The United States Supreme Court ruled Thursday that a Christian college in Illinois is not required to cover emergency contraceptives it believes lead to the early termination of a pregnancy.
The 6-3 split vote, released late Thursday, gives Wheaton College temporary relief from the HHS' birth control mandate (while its case is pending), which it said violates the institution's religious beliefs.
During this time, the college cannot be fined by the IRS for opting to not cover emergency contraceptives, such as Plan B and Ella One, which can be taken up to 72 hours and five days after unprotected sex, respectively. more >>
Sudanese Christian mother Meriam Ibrahim is facing a new lawsuit after her Islamic relatives submitted a case on Thursday trying to prove that she is a Muslim, which would make her marriage to a Christian man illegal under Islamic Shariah Law. The lawsuit could further delay Ibrahim's hopes to travel with her husband and children to the U.S. and seek refuge.
Abdel Rahman Malek, the lawyer hired by Ibrahim's Muslim family, said that the Khartoum Religious Court will be reviewing their case "asking to prove that Meriam Ibrahim belongs to her (Muslim) father and family," according to Reuters.
The 27-year-old woman was spared the death penalty after an appeals court overturned the sentence in June, which was originally imposed on her for marrying a Christian South Sudanese-American. Ibrahim was briefly detained last week following her release from prison, with Sudan's government accusing her of attempting to travel with falsified South Sudanese documents. more >>
After reaching a lawsuit settlement, the Port Authority of Allegheny, Pennsylvania, has agreed to pay $20,000 plus $40,000 in legal fees to an atheist group that wanted to advertise one of its affiliates on local buses, but was banned from doing so.
According to federal court documents made public on Wednesday, the Port Authority of Allegheny agreed to pay the $60,000 the Washington, D.C.-based United Coalition of Reason. The atheist group had filed a U.S. district court lawsuit against the Port Authority last November, alleging the mass transit agency had violated the group's constitutional rights to free speech when they refused to carry bus advertisements that read: "Don't believe in God? You are not alone." The advertisements were meant to promote the newly-founded Pittsburg Coalition of Reason.
In their lawsuit, the atheist group, with the help of the American Humanist Association's legal arm, argued that the Port Authority had violated their First Amendment rights to free speech by denying the bus advertisements. According to the Tribune Review, the Port Authority had cited its 1998 policy that prohibited noncommercial advertisements from being shown on its buses, but the plaintiffs argued that the bus had previously allowed advertisements for churches, public issue groups and hospitals soliciting volunteers. more >>
Christian law group Alliance Defending Freedom has filed an appeal over a federal judge's ruling that a Texas school district is right in its decision to bar the Jesus tattoo ad from its jumbotron during high school football games.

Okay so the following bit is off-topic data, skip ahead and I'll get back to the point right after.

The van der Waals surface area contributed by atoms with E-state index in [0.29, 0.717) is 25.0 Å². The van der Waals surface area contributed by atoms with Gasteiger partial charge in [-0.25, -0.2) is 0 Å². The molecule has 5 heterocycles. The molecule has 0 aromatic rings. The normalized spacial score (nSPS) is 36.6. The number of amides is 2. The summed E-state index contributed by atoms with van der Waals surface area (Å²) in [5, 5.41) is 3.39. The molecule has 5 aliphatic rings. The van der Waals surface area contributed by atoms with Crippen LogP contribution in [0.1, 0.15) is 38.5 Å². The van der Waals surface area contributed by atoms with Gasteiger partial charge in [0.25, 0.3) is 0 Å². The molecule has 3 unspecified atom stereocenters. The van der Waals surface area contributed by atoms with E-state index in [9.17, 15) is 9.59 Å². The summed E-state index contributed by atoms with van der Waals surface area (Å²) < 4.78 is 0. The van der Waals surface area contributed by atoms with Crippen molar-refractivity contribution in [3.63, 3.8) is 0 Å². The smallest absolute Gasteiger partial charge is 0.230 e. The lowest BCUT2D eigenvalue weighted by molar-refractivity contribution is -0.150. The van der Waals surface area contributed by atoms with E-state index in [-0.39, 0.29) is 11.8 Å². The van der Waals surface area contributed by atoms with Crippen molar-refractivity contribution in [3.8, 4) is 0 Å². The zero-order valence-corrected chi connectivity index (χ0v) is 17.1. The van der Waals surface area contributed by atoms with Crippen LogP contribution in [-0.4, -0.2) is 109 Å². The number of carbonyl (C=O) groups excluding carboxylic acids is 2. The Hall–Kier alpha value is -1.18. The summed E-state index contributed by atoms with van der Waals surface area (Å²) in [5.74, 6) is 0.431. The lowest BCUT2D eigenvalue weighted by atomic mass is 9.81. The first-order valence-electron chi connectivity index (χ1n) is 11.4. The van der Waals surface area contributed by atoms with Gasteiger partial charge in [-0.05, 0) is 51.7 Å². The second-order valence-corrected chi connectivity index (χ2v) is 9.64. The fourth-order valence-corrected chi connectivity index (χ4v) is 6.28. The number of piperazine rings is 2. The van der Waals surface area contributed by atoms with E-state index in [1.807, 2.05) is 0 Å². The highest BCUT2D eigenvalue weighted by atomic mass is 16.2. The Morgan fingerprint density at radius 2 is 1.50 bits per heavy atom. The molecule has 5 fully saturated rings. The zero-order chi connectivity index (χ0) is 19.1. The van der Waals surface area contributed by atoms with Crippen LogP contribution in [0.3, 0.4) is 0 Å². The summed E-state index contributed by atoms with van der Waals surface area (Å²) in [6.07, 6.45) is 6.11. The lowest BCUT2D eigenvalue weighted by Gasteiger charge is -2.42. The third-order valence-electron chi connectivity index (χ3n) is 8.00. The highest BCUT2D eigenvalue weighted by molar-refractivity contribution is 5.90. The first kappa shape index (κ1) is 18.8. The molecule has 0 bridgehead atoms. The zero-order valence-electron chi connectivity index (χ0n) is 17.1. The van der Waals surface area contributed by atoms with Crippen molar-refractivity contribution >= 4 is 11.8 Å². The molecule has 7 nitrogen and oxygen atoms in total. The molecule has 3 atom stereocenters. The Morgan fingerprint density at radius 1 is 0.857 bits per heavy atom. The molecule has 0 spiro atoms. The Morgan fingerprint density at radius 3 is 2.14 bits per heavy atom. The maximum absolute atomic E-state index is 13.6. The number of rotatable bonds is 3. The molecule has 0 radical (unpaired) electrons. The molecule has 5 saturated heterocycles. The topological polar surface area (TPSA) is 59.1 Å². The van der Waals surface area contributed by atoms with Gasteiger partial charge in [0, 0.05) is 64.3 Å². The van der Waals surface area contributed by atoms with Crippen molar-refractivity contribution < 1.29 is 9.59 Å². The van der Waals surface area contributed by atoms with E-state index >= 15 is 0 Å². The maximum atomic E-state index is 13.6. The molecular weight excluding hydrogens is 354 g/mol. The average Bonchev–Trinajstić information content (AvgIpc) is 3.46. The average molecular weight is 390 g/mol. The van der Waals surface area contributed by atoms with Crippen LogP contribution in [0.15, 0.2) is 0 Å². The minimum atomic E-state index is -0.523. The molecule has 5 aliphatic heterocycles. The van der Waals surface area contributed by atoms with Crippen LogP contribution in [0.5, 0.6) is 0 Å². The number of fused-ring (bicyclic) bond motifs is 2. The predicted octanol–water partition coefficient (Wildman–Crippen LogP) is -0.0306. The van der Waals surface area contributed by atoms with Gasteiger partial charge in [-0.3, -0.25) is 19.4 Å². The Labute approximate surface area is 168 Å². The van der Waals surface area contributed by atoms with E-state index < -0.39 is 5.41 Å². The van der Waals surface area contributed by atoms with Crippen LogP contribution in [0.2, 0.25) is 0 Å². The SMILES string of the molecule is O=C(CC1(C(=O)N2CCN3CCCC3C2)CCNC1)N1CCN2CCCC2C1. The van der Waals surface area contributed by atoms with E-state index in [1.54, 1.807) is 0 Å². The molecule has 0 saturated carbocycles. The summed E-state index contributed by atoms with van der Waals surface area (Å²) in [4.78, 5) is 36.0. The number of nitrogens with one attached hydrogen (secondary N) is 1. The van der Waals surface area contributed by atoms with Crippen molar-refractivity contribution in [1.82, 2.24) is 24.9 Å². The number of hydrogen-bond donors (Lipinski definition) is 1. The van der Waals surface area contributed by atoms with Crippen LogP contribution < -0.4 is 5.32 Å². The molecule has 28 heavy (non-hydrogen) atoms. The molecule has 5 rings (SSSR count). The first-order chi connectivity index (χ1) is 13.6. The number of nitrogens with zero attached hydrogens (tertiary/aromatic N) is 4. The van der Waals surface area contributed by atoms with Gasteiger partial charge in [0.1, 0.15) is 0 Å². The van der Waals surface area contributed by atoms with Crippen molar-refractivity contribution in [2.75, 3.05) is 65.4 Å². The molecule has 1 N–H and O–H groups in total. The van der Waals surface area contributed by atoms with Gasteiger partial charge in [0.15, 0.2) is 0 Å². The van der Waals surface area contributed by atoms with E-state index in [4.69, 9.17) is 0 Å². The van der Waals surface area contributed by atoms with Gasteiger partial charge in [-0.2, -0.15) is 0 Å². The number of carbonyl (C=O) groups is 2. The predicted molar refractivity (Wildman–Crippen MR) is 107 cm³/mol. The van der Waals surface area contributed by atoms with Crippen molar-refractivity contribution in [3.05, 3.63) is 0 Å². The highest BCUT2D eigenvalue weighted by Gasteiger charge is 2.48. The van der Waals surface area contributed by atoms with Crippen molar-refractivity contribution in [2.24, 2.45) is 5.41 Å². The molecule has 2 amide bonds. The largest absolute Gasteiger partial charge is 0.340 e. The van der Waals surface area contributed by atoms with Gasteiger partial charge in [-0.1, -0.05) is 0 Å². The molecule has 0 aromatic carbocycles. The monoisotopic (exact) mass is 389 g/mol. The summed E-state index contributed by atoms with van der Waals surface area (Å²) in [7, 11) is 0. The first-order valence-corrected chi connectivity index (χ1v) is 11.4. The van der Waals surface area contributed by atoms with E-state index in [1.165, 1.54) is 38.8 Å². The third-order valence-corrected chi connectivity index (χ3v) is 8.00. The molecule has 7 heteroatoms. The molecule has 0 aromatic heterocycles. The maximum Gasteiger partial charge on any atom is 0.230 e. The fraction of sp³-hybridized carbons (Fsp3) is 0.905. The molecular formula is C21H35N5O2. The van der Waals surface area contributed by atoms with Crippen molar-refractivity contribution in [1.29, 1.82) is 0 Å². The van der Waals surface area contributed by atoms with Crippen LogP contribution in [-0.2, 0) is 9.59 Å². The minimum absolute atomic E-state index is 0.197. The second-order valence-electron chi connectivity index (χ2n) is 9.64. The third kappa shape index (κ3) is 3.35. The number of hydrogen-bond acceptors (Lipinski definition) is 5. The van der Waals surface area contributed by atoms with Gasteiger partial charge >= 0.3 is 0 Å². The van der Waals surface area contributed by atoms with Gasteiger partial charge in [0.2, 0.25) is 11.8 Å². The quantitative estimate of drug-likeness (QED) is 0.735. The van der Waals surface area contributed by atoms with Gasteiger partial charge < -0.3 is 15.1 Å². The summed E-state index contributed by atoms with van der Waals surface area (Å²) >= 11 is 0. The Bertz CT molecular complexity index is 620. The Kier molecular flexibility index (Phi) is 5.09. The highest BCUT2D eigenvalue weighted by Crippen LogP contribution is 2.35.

"Having a viewpoint that school officials don't favor isn't grounds for censorship," ADF Legal Counsel Matt Sharp said on Wednesday. "When a public school opens up a venue for community advertising, it cannot single out religious messages that it doesn't like. The First Amendment protects freedom of speech for all Americans, regardless of their religious beliefs."
The Lubbock Independent School District has refused to allow the religious ad to play at football games, denying last year the request of David L. Miller, founder of Little Pencil, LLC, an organization that promotes biblical teachings. more >>
Christian hip hop artists from St. Louis, Missouri, have filed a federal lawsuit against pop artist Katy Perry, arguing her song "Dark Horse" is a copyright infringement of their 2008 gospel song "Joyful Noise."
The Christian group filing the lawsuit includes Marcus Gray, who goes by the stage name "Flame," and his producers Chike Ojukwu, Lecrae Moore and Emanuel Lambert. The plaintiffs argue that Katy Perry, along with Capitol Records, rapper Juicy J, and the producers and songwriters behind the 2013 pop hit are guilty of copyright infringement.
Along with profiting off of the original song, the lawsuit accuses Perry and her production team of changing the reputation of the gospel song. "Dark Horse's" lyrics have been criticized by some as referencing dark magic. more >>
Former Secretary of State Hillary Clinton suggested that the Supreme Court's Burwell vs. Hobby Lobby decision makes the United States akin to extremist authoritarian and theocratic nations that restrict women's rights.
When asked Monday about the Court's decision, Clinton, who may run for the Democratic presidential nomination in 2016, said, "it is a disturbing trend that you see in a lot of societies that are very unstable, anti-democratic, and frankly prone to extremism, where women and women's bodies are used as the defining and unifying issue to bring together people, men, to get them to behave in ways that are disadvantageous to women but which prop up them because of their religion, their sect, their tribe, whatever."
"Way over the top," responded Kirsten Powers Tuesday after hearing a clip of Clinton's remarks on Fox News' "Special Report." more >>